Special session foreshadows gun debate for Virginia

Photo of the special session at the Virginia Capitol on Nov. 18, 2019 | Courtesy: Capital News Service
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RICHMOND, Va. (CNS) — Nineteen of the state’s 140 General Assembly members were present Monday when the legislature reconvened at the state Capitol following the July 9 special session on gun violence that recessed in 90 minutes.

Both the House of Delegates and the state Senate held meetings in their respective chambers. Both pro forma sessions -- sessions in which no business is conducted — were adjourned in less than 10 minutes.

The House started its meeting with a prayer and pledge of allegiance led by Majority Leader Del. Todd Gilbert, R-Shenandoah, who then called on outgoing House Speaker Kirk Cox, R-Colonial Heights, to recess the special session. The resolution outlining the session was offered July 9 following the Virginia Beach mass shooting in May, and originally intended to only introduce legislation related to gun violence, public safety, mental and behavioral health, and matters of the General Assembly. Fourteen delegates were in attendance, and the motion was approved.

In the Senate chamber, five senators attended, including Sen. Adam Ebbin, D-Alexandria, who took the floor to speak.

“On July 9, with parliamentary shenanigans, this session was gaveled shut before I even could speak,” Ebbin said. “Ostensibly, we were there to give full and careful consideration to bills filed, or I should say they were referred to the Crime Commission for ostensibly extensive and careful consideration as though we didn’t know already that keeping guns out of the wrong hands could save lives.”

Ebbin then referenced the recent three-page Crime Commission report: “The absence of recommendations should not be interpreted as meaning that no changes to Virginia’s laws are necessary, but rather that any changes are policy decisions, which can only be made by the General Assembly.”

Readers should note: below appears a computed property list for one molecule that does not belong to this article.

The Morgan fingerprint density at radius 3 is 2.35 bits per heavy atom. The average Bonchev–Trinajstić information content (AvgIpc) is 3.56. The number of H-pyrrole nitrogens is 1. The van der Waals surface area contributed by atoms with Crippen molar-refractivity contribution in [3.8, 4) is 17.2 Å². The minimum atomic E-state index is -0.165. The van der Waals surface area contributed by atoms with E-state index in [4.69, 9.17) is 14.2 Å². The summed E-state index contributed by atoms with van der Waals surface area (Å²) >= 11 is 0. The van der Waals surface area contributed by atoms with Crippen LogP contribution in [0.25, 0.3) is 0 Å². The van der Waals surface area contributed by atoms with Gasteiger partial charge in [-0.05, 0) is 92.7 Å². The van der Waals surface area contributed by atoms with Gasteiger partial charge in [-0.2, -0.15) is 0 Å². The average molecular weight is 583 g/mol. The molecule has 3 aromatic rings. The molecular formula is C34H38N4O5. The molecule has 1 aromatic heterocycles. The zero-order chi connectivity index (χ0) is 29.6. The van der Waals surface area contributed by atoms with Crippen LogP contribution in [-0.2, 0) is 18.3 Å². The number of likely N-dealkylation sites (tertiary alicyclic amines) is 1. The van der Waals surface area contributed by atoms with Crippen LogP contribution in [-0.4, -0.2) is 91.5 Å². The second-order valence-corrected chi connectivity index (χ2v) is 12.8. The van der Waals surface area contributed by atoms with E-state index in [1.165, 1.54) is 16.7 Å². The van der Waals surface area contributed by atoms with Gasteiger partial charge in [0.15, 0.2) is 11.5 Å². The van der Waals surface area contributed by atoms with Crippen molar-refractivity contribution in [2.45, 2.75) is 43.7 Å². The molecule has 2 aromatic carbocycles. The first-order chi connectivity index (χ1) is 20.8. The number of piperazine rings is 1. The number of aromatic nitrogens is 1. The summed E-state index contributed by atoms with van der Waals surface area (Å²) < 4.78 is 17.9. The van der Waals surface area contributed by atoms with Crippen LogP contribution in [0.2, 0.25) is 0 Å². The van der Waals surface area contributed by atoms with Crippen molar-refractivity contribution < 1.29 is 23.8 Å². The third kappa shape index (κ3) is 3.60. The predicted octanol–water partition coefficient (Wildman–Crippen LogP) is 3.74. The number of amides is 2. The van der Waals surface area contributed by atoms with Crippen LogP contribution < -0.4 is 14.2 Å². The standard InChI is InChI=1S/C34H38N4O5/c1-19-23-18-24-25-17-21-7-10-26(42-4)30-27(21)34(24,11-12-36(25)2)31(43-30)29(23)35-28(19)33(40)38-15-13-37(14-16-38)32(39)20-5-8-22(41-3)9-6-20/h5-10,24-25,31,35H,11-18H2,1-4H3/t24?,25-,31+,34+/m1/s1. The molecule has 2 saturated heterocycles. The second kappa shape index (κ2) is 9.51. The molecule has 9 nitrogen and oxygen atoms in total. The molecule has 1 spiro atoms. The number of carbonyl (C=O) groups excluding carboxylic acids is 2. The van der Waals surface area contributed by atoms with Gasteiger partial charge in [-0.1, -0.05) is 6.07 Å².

“I’m only here today to promise that come January the people of this commonwealth will see action,” he concluded.

Sen. Amanda Chase, R-Chesterfield, expressed a different viewpoint, saying that her district, along with others around the state, spoke loud and clear.

“The laws and the restrictions that the other side of the aisle want to put forth are going to do nothing more than hurt law-abiding citizens,” Chase said. “And for that, we will continue to vocally express our grave concerns that those will be pushed forward and we will do everything in our ability to challenge those thoughts and ideas.”

On Nov. 9, Gilbert tweeted that the special session would proceed as pro forma, and that “going forward with a session that has no chance of producing legislation that will become law would be a waste of taxpayer resources.”

“The incoming majority will have the opportunity to propose and make their case in January for policies that reduce gun violence while hopefully protecting the rights of law-abiding gun owners. Republicans stand ready to propose our own ideas for reducing gun violence just as we have done this special session,” Gilbert stated in the tweet.

Several bills were filed Monday including HB2, introduced by Del. Ken Plum, D-Reston, which calls for universal background checks when purchasing firearms.

The General Assembly will reconvene on Jan. 8.

Imani Thaniel contributed to this report